Source:NaturalStandard
  • Figs are thought to have been first cultivated in Egypt. They spread to ancient Crete and subsequently, to ancient Greece where they became a staple in the traditional diet. Figs were regarded with such esteem that laws were created forbidding the export of the best quality figs. Figs were respected in ancient Rome and thought of as a sacred fruit. According to Roman myth, the twin founders of Rome, Romulus and Remus, rested under a fig tree. Traditionally, figs have been used to treat constipation, bronchitis, hyperlipidemia (high cholesterol), eczema, psoriasis (chronic skin disease), vitiligo (white skin patches), and diabetes (high blood sugar). Topically, its latex has been used to remove warts and treat skin tumors. At this time, there are no high quality human trials supporting the effectiveness of fig for any indication. However, the antioxidant activity and cytotoxicity against various cancer cell lines reported in fig are potentially promising in its future therapeutic uses.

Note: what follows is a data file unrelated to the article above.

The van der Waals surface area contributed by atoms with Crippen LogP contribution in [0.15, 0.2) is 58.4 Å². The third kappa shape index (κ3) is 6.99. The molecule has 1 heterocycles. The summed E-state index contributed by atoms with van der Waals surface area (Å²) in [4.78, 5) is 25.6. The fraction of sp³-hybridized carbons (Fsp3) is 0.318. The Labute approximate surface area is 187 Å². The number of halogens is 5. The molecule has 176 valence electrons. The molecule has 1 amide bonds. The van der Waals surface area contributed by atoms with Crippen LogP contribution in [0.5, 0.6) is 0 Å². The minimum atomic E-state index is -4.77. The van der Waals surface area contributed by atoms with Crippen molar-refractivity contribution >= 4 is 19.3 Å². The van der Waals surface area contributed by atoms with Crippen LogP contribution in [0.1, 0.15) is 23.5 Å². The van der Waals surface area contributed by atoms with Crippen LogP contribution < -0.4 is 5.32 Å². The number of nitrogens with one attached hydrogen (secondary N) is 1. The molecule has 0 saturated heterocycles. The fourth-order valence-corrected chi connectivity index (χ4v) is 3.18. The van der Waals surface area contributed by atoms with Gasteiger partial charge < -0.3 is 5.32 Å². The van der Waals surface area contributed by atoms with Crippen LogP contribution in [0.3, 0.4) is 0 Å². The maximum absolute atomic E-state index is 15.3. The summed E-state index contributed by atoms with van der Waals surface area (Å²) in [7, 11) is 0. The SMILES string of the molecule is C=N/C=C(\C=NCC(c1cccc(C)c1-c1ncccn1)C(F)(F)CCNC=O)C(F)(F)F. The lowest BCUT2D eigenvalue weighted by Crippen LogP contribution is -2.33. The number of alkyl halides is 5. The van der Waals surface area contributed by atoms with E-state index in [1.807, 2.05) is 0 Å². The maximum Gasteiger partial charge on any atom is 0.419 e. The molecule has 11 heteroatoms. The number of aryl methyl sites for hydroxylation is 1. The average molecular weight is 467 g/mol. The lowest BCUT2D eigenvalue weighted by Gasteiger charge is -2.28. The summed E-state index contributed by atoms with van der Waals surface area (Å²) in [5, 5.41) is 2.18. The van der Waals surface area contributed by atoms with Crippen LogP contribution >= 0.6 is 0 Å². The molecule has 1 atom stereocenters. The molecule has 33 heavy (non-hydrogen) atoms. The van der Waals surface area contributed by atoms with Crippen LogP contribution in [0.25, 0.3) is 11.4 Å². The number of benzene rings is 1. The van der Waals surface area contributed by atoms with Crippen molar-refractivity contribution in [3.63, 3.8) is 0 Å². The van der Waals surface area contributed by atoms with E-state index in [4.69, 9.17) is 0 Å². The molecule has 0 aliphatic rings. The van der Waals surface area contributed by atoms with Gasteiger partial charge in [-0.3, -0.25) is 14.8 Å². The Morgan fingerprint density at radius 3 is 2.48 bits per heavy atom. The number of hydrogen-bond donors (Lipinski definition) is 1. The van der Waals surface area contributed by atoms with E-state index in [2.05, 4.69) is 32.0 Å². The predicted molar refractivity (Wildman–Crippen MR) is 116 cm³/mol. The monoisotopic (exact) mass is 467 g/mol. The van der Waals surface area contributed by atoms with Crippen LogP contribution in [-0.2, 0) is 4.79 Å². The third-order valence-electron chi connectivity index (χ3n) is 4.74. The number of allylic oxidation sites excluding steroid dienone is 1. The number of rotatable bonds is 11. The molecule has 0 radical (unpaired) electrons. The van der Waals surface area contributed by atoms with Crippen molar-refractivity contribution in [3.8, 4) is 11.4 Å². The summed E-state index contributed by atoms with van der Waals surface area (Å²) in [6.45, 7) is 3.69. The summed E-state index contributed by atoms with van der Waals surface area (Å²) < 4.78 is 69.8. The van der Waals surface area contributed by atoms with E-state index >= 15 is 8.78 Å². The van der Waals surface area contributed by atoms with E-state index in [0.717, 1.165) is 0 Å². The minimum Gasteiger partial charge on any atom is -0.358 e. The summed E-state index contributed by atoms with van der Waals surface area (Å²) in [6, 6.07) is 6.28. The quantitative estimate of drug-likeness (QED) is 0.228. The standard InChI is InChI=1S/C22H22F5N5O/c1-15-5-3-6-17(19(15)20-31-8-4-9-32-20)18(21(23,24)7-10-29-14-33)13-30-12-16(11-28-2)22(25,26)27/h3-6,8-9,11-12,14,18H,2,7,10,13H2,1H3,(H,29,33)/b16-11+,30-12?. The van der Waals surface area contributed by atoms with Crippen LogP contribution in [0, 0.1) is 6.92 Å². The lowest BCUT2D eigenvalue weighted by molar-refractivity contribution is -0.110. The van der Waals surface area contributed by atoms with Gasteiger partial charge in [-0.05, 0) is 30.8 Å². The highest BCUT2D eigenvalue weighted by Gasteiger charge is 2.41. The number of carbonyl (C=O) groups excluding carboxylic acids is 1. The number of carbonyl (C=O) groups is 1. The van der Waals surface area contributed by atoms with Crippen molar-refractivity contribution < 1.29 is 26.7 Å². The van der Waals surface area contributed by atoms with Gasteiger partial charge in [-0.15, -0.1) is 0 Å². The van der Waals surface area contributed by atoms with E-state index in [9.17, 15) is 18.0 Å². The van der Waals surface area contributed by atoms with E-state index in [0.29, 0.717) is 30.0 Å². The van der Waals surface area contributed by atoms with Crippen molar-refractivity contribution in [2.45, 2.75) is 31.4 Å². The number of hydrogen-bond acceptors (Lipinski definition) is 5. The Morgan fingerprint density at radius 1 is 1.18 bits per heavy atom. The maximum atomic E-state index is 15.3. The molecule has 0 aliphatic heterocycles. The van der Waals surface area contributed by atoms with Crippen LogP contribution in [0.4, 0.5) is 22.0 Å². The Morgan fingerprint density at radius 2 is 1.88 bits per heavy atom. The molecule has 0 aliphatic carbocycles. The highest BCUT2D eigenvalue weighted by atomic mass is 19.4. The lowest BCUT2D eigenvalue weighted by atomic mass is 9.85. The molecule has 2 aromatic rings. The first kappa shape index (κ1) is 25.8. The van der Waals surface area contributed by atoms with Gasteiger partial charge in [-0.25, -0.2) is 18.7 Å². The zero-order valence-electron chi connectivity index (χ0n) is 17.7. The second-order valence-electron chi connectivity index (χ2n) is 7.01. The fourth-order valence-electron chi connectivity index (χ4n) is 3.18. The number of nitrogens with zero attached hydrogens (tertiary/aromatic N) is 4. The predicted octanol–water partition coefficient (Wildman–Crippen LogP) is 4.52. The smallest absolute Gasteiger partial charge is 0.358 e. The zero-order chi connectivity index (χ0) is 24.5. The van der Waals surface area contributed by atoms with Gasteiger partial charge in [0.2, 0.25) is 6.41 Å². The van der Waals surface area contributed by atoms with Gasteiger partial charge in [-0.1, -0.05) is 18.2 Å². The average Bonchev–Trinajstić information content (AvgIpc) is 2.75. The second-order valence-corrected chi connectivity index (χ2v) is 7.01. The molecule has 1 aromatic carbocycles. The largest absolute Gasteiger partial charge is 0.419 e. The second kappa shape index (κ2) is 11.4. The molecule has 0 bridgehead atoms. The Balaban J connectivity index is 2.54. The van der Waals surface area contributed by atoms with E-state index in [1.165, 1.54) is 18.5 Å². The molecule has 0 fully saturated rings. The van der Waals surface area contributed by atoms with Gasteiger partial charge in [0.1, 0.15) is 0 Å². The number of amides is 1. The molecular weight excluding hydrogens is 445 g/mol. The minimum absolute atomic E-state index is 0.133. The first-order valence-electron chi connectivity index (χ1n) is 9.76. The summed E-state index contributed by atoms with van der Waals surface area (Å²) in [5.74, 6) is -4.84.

Source:NaturalStandard
  • Fenugreek has a long history of medical uses in Indian and Chinese medicine, and has been used for numerous indications, including labor induction, aiding digestion, and as a general tonic to improve metabolism and health. Preliminary study has suggested possible hypoglycemic (blood sugar lowering) and anti-hyperlipidemic properties of fenugreek seed powder when taken by mouth. However, at this time, the evidence is not sufficient to recommend either for or against fenugreek for diabetes or hyperlipidemia. Nonetheless, caution is warranted in patients taking blood sugar-lowering agents, in whom blood glucose levels should be monitored. Hypokalemia (lowered potassium levels in the blood) has also been reported, and potassium levels should be followed in patients taking concomitant hypokalemic agents, or with underlying cardiac disease.
    Source:NaturalStandard
  • Vitamin B3 is made up of niacin (nicotinic acid) and its amide, niacinamide, and can be found in many foods, including yeast, meat, fish, milk, eggs, green vegetables, and cereal grains. Dietary tryptophan is also converted to niacin in the body. Vitamin B3 is often found in combination with other B vitamins including thiamine, riboflavin, pantothenic acid, pyridoxine, cyanocobalamin, and folic acid.
    Source:NaturalStandard